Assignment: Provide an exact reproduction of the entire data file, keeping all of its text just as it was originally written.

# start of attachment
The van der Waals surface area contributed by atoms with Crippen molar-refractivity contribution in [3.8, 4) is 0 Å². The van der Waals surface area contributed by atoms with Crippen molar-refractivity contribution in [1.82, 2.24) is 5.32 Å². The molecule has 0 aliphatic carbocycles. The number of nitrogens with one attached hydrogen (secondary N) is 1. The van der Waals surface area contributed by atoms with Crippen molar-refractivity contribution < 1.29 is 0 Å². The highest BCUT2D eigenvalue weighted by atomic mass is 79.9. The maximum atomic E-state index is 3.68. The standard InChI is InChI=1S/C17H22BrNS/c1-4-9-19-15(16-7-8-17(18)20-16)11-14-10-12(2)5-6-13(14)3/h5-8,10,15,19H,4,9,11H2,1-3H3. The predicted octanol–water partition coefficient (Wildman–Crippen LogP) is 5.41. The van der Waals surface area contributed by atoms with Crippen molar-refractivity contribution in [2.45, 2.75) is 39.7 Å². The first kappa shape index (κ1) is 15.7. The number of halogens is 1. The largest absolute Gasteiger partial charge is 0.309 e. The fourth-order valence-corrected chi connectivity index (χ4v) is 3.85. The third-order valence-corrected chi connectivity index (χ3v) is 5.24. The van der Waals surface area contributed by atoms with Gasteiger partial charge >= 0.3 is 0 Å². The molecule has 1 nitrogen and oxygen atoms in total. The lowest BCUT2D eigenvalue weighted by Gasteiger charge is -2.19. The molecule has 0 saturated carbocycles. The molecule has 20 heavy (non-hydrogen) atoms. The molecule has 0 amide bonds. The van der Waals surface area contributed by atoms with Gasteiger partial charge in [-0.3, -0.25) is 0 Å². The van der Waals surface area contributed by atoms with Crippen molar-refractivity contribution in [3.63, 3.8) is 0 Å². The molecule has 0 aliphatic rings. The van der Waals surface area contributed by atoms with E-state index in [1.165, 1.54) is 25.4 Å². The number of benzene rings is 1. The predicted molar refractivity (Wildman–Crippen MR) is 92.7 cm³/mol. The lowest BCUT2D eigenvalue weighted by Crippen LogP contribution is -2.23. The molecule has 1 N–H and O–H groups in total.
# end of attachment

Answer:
The van der Waals surface area contributed by atoms with Crippen molar-refractivity contribution in [3.8, 4) is 0 Å². The van der Waals surface area contributed by atoms with Crippen molar-refractivity contribution in [1.82, 2.24) is 5.32 Å². The molecule has 0 aliphatic carbocycles. The number of nitrogens with one attached hydrogen (secondary N) is 1. The van der Waals surface area contributed by atoms with Crippen molar-refractivity contribution < 1.29 is 0 Å². The highest BCUT2D eigenvalue weighted by atomic mass is 79.9. The maximum atomic E-state index is 3.68. The standard InChI is InChI=1S/C17H22BrNS/c1-4-9-19-15(16-7-8-17(18)20-16)11-14-10-12(2)5-6-13(14)3/h5-8,10,15,19H,4,9,11H2,1-3H3. The predicted octanol–water partition coefficient (Wildman–Crippen LogP) is 5.41. The van der Waals surface area contributed by atoms with Crippen molar-refractivity contribution in [2.45, 2.75) is 39.7 Å². The first kappa shape index (κ1) is 15.7. The number of halogens is 1. The largest absolute Gasteiger partial charge is 0.309 e. The fourth-order valence-corrected chi connectivity index (χ4v) is 3.85. The third-order valence-corrected chi connectivity index (χ3v) is 5.24. The van der Waals surface area contributed by atoms with Gasteiger partial charge >= 0.3 is 0 Å². The molecule has 1 nitrogen and oxygen atoms in total. The lowest BCUT2D eigenvalue weighted by Gasteiger charge is -2.19. The molecule has 0 saturated carbocycles. The molecule has 20 heavy (non-hydrogen) atoms. The molecule has 0 amide bonds. The van der Waals surface area contributed by atoms with Gasteiger partial charge in [-0.3, -0.25) is 0 Å². The van der Waals surface area contributed by atoms with Crippen molar-refractivity contribution in [3.63, 3.8) is 0 Å². The molecule has 0 aliphatic rings. The van der Waals surface area contributed by atoms with E-state index in [1.165, 1.54) is 25.4 Å². The number of benzene rings is 1. The predicted molar refractivity (Wildman–Crippen MR) is 92.7 cm³/mol. The lowest BCUT2D eigenvalue weighted by Crippen LogP contribution is -2.23. The molecule has 1 N–H and O–H groups in total.